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    Quote Originally Posted by GoldDigger View Post
    What he is saying is that the signal conductors are not considered as having any relation to the EGC of the power circuits. The signal handling components will typically be bonded to ground/earth/EGC as part of the circuit supplying power to them. That means that there is usually no need for an EGC in the conduit containing the signal conductors.
    All of the power circuits are in one conduit, so that conduit must act as (raceway EGC) or contain (wire EGC) an EGC functionality suitable for the size of the largest of those circuits.

    If you had two conduits, each containing power conductors, then you would need to consider how the EGC is provided for each independently.
    In the special case that the conduits contain parallel conductors of the same circuit you will need to calculate the wire EGC size based on the total equivalent sized single wire circuit and then put a correspondingly sized EGC in both conduits.
    Does't even need to be power conductors in each conduit.

    Bottom line is he has two conduits, if both are metallic conduits NEC recognizes both as suitable to use as the EGC (with some exceptions, like more then 6 feet of flexible metal conduit). If you pulled a wire type EGC then it must be sized in accordance with 250.122 and the conductors/overcurrent protection contained in each raceway. The raceway containing control circuit only may end up only being 14 AWG EGC but the raceway containing power conductors may have much larger EGC.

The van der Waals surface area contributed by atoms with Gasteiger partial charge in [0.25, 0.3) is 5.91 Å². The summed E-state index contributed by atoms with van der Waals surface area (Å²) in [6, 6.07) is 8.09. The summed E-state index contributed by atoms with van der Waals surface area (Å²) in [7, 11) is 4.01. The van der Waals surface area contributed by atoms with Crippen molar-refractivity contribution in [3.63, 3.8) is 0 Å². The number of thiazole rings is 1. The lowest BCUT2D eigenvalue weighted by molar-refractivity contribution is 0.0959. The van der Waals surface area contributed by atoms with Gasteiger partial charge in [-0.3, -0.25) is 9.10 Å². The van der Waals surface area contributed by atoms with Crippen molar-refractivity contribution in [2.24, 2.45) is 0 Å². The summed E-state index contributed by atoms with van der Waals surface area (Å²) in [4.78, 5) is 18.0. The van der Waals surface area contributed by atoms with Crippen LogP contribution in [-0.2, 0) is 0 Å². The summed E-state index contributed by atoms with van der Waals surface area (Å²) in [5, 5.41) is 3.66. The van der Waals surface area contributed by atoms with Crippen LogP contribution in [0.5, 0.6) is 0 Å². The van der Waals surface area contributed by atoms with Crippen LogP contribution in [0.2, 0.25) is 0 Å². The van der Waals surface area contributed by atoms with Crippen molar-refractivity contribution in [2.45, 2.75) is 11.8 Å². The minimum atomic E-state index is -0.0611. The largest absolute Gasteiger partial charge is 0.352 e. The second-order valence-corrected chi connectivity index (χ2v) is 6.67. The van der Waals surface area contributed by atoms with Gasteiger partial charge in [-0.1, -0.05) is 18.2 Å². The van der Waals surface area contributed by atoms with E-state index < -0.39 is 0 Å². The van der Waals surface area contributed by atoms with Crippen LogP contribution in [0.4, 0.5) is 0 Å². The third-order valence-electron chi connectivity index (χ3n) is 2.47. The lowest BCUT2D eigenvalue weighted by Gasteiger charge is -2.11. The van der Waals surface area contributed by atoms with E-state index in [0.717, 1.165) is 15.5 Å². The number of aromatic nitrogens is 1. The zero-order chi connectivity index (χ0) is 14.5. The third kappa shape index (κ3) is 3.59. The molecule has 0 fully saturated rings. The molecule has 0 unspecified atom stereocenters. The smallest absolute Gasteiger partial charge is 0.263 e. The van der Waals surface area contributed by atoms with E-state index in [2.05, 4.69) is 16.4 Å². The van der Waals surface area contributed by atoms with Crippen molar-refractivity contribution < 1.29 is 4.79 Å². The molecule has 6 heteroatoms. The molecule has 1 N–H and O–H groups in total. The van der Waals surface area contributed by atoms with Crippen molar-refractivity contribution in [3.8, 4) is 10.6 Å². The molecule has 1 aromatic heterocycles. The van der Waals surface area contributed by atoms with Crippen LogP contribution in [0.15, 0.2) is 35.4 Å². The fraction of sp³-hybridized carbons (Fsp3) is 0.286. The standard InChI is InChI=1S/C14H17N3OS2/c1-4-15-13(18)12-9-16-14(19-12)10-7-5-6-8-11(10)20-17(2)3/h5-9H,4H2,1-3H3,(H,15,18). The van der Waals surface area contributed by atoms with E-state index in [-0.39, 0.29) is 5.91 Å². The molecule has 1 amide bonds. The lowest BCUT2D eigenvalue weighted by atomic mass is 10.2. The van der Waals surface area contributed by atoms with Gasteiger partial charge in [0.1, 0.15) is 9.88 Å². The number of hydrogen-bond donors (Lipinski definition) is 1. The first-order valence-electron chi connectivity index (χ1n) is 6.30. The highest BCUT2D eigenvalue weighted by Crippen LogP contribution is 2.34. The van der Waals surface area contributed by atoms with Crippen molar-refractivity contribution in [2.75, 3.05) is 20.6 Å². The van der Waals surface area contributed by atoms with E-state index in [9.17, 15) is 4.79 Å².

Reality is if both raceways land in same enclosures at each end - you may essentially have a 14 AWG EGC in parallel with say a 2AWG EGC, but is not a code violation.

    from 310.10(H)(1) - "Aluminum, copper-clad aluminum, or copper conductors, for each phase, polarity, neutral, or grounded circuit shall be permitted to be connected in parallel..."This section does not apply to equipment grounding conductors.

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    Ok so what if both conduits are non-metallic and cannot be used as EGC. Does each conduit require ground conductor?

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    Only the one with the power conductors.

    -Hal

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    Quote Originally Posted by hbiss View Post
    Only the one with the power conductors.

    -Hal
    The components attached to the control circuits likely either are grounded by the power circuits associated with what they are part of or are grounded by mounting on grounded metal.
    If the unlikely event comes about that they are not independently grounded and are still considered likely to be come energized at hazardous voltage then you might need to run an EGC to them as a way of grounding.

    For example, an enclosed low voltage thermostat on a Class 2 circuit does NOT require an EGC.

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    Okay got it. Thanks for all the replies.